Dr. Miglarese stated that the first action is to make sure the perimeter security is tightened. Dr. Miglarese noted that they would develop a management plan including the monkeys and without the monkeys and present the impact with the colony and also a philosophical concept of DNR being involved in this type of activity. Dr. Miglarese stated that if the timeline is shortened he will only be able to brief the advisory committees but probably will not be able to get advisory committee motion and recommendations within that timeframe.
After much discussion, it was decided that staff would provide an assessment report at the July meeting and the Board will decide, at that time, when to take further action.
Dr. Leary has requested the following: 1) have the DNR Attorneys to review the insurance policy and liability issues; 2) have staff look at our disaster policy, post exposure policy and safety protocol; 3) have LABS of Virginia give information on animal health and security plan; and 4) have DHEC give written opinion on the current status of monkey health and public health risks.
Mr. McEachin also requested that after the assessment report and discussion in July, there also be a discussion on the agency leasing public property to private enterprise.
A. South Carolina Statewide Flood Mapping Project
Freddy Vang explained to the Board that the proposed statewide flood-mapping project would produce accurate and dependable maps. Mr. Vang asked Lisa Holland to present the proposed project to the Board. Ms. Holland gave the Board a brief overview of where South Carolina ranks in the flood program. Ms. Holland provided a comparison, to the Board, of current maps and maps using the proposed project (digital flood insurance rate map). The proposal to FEMA is to be a “mapping state”, which involves the full management and implementation of developing flood insurance maps for South Carolina. Ms. Holland explained the need and scope for this project. Ms. Holland then informed the Board of the cost for this project and funding sources available. Dr. Sandifer noted that a portion of the Land, Water and Conservation Division staff would be working on this project for several years in order to match federal funding. Dr. Rucker made a motion that the Board approve the request to become a “mapping state” and proceed with plans in the Land, Water and Conservation Division for this to be a priority item and funding be sought. Mr. Ford seconded the motion and the motion carried unanimously.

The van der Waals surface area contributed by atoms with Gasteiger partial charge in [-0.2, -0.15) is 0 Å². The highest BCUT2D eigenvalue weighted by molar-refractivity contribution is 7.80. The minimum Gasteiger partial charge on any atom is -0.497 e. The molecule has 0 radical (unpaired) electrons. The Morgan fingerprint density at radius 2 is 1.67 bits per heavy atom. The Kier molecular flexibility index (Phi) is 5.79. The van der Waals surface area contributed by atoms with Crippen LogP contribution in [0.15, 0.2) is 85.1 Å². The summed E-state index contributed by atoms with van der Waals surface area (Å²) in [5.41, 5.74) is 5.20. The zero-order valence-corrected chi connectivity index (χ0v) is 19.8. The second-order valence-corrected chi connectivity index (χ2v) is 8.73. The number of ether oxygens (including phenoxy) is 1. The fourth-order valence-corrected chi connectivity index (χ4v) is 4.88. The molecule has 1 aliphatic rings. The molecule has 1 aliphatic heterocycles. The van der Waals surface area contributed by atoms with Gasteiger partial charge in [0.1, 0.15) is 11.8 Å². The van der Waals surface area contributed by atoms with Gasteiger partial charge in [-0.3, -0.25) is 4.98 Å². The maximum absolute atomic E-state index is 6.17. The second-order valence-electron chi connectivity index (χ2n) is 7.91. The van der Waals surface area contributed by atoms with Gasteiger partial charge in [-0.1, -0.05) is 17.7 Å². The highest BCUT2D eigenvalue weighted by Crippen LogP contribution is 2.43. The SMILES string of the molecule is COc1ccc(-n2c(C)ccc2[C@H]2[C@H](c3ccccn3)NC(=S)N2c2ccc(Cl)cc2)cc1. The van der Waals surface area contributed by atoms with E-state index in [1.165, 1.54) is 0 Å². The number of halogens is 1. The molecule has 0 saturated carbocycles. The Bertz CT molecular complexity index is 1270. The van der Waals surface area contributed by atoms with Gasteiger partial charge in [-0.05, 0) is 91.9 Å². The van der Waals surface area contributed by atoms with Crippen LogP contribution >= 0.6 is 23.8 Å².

Mr. Vang gave the Board a progress report on the Savannah River Basin Study.
B. State Lakes Fishing Regulations
Val Nash reviewed the proposed regulation for the Webb Center Lake, which provides for fishing on Sunday. Dr. Leary made a motion to approve the proposed regulation for the Webb Center Lake. Ms. Holliday seconded the motion and the motion carried unanimously.
The proposed regulations for Star Fort Pond, Greenwood County were then reviewed. Dr. Leary made a motion that the regulations be adopted as presented with the amendment that any radio-controlled devices have a permit from the Department. Dr. Rucker seconded the motion and the motion carried unanimously.
X. Deputy Directors’ Reports
Report was given earlier.
Col. Wright reported on the recent shrimp cases that were made. Col. Wright also reported on the Zero Tolerance weekend.
Carole Collins reported that BOW is this weekend, there will be a Ladies on the Lake event held June 5, and an It’s a Girl Thing on June 26. Camp Wildwood will be June 16-22 and the Media Fishing Tournament will be June 8.
XI. Director’s Briefings
A. Habitat Protection Activities
No further report.
B. Legislative Report
Derrick Meggie distributed copies of a status sheet on DNR legislation and other bills of interest. Mr. Meggie then reviewed several bills and answered questions posed by Board members.
At this time Dr. Leary made a motion that the Board hold an Executive Session to discuss legal, contractual and personnel matters.